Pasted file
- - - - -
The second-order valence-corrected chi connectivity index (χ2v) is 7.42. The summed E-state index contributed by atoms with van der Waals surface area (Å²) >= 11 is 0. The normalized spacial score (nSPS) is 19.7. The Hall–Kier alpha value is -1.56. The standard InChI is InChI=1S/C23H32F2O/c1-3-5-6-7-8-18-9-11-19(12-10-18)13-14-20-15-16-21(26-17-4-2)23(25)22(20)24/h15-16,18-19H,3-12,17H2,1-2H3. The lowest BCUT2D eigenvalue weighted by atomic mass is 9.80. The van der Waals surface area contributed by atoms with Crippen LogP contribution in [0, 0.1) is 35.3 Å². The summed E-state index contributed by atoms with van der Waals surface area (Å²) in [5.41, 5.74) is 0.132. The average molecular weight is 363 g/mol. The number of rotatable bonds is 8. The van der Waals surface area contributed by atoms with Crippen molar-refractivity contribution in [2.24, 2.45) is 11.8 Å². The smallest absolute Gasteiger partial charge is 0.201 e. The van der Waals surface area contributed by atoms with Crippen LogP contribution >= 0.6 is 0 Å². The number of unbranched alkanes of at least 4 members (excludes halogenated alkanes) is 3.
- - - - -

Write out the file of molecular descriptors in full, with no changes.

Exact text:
The second-order valence-corrected chi connectivity index (χ2v) is 7.42. The summed E-state index contributed by atoms with van der Waals surface area (Å²) >= 11 is 0. The normalized spacial score (nSPS) is 19.7. The Hall–Kier alpha value is -1.56. The standard InChI is InChI=1S/C23H32F2O/c1-3-5-6-7-8-18-9-11-19(12-10-18)13-14-20-15-16-21(26-17-4-2)23(25)22(20)24/h15-16,18-19H,3-12,17H2,1-2H3. The lowest BCUT2D eigenvalue weighted by atomic mass is 9.80. The van der Waals surface area contributed by atoms with Crippen LogP contribution in [0, 0.1) is 35.3 Å². The summed E-state index contributed by atoms with van der Waals surface area (Å²) in [5.41, 5.74) is 0.132. The average molecular weight is 363 g/mol. The number of rotatable bonds is 8. The van der Waals surface area contributed by atoms with Crippen molar-refractivity contribution in [2.24, 2.45) is 11.8 Å². The smallest absolute Gasteiger partial charge is 0.201 e. The van der Waals surface area contributed by atoms with Crippen LogP contribution >= 0.6 is 0 Å². The number of unbranched alkanes of at least 4 members (excludes halogenated alkanes) is 3.